Persistent Link:
http://hdl.handle.net/10150/289500
Title:
Physics of semiconductor microcavities
Author:
Berger, Jill Diane, 1970-
Issue Date:
1997
Publisher:
The University of Arizona.
Rights:
Copyright © is held by the author. Digital access to this material is made possible by the University Libraries, University of Arizona. Further transmission, reproduction or presentation (such as public display or performance) of protected items is prohibited except with permission of the author.
Abstract:
Semiconductor microcavities have emerged to present abundant opportunities for both device applications and basic quantum optics studies. Here we investigate several aspects of the cw and ultrafast optical response of semiconductor quantum well microcavities. The interaction of a high-finesse semiconductor microcavity mode with a quantum well (QW) exciton leads to normal mode coupling (NMC), where a periodic energy exchange develops between exciton and photon states, appearing as a double peak in the cavity transmission spectrum and a beating in the time resolved signal. The nonlinear saturation of the excitonic NMC leads to a reduction of the modulation depth of the NMC oscillations and corresponding transmission peaks with little change in oscillation period or NMC splitting. This behavior arises from excitonic broadening due to carrier-carrier and polarization scattering without reduction of the oscillator strength. The nonlinear NMC microcavity luminescence exhibits three excitation regimes, from reversible normal mode coupling, through an intermediate double-peaked emission regime, to lasing. The nonlinear PL spectrum is governed by density-dependent changes in both the bare QW emission and in the microcavity transmission. The temporal evolution of the microcavity emission is analogous to the density-dependent behavior, and can be attributed to a time-dependent carrier density which results from a combination of carrier cooling and photon emission. A strong magnetic field applied perpendicular to the plane of a QW confines electrons and holes to Landau orbits in the QW plane, transforming the QW into a quantum dot (QD) whose radius shrinks with increasing magnetic field strength. This strong magnetic confinement enhances the normal mode coupling strength in the microcavity via an increase in exciton oscillator strength. The time-resolved stimulated emission of a QW microcavity which has been transformed to a QD laser by magnetic confinement reveals a fast relaxation which is uninhibited by the magnetic field, indicating the absence of a phonon bottleneck. As a novel manifestation of cavity-modified emission, we demonstrate synchronization of the stimulated emission of a microcavity laser to the electron spin precession in a magnetic field, achieved by modulating the optical gain for the circularly polarized emission via the Larmor precession. The oscillating laser emission is locked to the completely internal electron spin precession clock, and the GHz oscillation frequencies depend only on the magnetic field strength and the QW material parameters.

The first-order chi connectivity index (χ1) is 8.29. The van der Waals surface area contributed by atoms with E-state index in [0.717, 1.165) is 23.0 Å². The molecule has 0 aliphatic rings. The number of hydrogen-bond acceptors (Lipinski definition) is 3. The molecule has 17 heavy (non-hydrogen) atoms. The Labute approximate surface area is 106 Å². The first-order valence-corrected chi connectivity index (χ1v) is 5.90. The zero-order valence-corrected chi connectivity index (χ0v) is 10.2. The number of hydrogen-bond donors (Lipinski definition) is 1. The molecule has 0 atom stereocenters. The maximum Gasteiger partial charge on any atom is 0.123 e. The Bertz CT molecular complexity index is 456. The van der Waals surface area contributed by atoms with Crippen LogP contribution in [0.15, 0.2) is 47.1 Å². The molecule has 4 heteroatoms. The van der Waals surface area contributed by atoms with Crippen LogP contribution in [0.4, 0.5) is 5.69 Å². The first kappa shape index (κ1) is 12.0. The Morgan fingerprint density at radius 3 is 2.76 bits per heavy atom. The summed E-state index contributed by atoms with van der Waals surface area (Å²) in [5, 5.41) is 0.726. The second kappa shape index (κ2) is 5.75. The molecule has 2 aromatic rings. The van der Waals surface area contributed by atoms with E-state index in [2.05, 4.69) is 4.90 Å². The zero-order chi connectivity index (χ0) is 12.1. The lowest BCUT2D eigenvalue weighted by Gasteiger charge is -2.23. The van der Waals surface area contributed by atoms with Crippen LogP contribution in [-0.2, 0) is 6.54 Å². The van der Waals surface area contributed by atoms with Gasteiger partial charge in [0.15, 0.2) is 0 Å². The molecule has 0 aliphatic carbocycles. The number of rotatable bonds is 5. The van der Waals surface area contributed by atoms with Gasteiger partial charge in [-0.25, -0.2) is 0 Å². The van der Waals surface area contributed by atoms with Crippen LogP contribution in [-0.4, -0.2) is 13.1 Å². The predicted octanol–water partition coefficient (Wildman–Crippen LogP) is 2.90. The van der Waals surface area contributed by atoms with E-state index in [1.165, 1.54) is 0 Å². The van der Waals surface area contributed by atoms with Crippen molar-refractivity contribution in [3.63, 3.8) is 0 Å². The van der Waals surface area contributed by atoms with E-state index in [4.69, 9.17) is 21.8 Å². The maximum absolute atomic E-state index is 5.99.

Type:
text; Dissertation-Reproduction (electronic)
Keywords:
Physics, Condensed Matter.; Physics, Optics.
Degree Name:
Ph.D.
Degree Level:
doctoral
Degree Program:
Graduate College; Optical Sciences
Degree Grantor:
University of Arizona
Advisor:
Gibbs, Hyatt M.

Full metadata record

DC FieldValue Language
dc.language.isoen_USen_US
dc.titlePhysics of semiconductor microcavitiesen_US
dc.creatorBerger, Jill Diane, 1970-en_US
dc.contributor.authorBerger, Jill Diane, 1970-en_US